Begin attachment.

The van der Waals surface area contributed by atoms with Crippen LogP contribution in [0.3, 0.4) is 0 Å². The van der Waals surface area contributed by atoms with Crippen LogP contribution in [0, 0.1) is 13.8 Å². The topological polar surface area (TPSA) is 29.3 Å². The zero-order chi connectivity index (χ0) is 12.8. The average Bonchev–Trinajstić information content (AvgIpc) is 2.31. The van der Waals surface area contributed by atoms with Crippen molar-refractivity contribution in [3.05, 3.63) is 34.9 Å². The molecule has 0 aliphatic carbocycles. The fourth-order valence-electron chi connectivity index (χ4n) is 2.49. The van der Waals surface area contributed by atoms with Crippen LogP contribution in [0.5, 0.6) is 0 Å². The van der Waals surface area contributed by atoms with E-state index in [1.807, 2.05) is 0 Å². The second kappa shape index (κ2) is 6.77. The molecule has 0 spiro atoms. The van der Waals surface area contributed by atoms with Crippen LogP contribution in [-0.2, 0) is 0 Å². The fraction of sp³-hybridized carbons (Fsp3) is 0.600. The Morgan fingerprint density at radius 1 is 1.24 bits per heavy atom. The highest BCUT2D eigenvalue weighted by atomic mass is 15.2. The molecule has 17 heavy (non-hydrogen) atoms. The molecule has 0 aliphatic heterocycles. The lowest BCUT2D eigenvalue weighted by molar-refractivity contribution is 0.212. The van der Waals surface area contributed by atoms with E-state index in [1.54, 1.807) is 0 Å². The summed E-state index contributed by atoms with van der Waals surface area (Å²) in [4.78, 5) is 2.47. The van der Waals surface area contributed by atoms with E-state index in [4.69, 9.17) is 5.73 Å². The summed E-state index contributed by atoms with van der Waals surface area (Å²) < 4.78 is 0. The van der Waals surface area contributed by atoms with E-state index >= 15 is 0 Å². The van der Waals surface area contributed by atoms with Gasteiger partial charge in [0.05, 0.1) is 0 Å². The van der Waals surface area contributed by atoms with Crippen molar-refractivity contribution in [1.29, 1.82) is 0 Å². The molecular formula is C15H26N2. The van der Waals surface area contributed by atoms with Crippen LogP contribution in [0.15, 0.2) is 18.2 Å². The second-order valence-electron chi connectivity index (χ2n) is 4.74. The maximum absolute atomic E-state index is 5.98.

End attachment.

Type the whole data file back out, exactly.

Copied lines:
The van der Waals surface area contributed by atoms with Crippen LogP contribution in [0.3, 0.4) is 0 Å². The van der Waals surface area contributed by atoms with Crippen LogP contribution in [0, 0.1) is 13.8 Å². The topological polar surface area (TPSA) is 29.3 Å². The zero-order chi connectivity index (χ0) is 12.8. The average Bonchev–Trinajstić information content (AvgIpc) is 2.31. The van der Waals surface area contributed by atoms with Crippen molar-refractivity contribution in [3.05, 3.63) is 34.9 Å². The molecule has 0 aliphatic carbocycles. The fourth-order valence-electron chi connectivity index (χ4n) is 2.49. The van der Waals surface area contributed by atoms with Crippen LogP contribution in [0.5, 0.6) is 0 Å². The van der Waals surface area contributed by atoms with E-state index in [1.807, 2.05) is 0 Å². The second kappa shape index (κ2) is 6.77. The molecule has 0 spiro atoms. The van der Waals surface area contributed by atoms with Crippen LogP contribution in [-0.2, 0) is 0 Å². The fraction of sp³-hybridized carbons (Fsp3) is 0.600. The Morgan fingerprint density at radius 1 is 1.24 bits per heavy atom. The highest BCUT2D eigenvalue weighted by atomic mass is 15.2. The molecule has 17 heavy (non-hydrogen) atoms. The molecule has 0 aliphatic heterocycles. The lowest BCUT2D eigenvalue weighted by molar-refractivity contribution is 0.212. The van der Waals surface area contributed by atoms with E-state index in [1.54, 1.807) is 0 Å². The summed E-state index contributed by atoms with van der Waals surface area (Å²) in [4.78, 5) is 2.47. The van der Waals surface area contributed by atoms with E-state index in [4.69, 9.17) is 5.73 Å². The summed E-state index contributed by atoms with van der Waals surface area (Å²) < 4.78 is 0. The van der Waals surface area contributed by atoms with E-state index >= 15 is 0 Å². The van der Waals surface area contributed by atoms with Gasteiger partial charge in [0.05, 0.1) is 0 Å². The van der Waals surface area contributed by atoms with Crippen molar-refractivity contribution in [1.29, 1.82) is 0 Å². The molecular formula is C15H26N2. The van der Waals surface area contributed by atoms with Crippen LogP contribution in [0.15, 0.2) is 18.2 Å². The second-order valence-electron chi connectivity index (χ2n) is 4.74. The maximum absolute atomic E-state index is 5.98.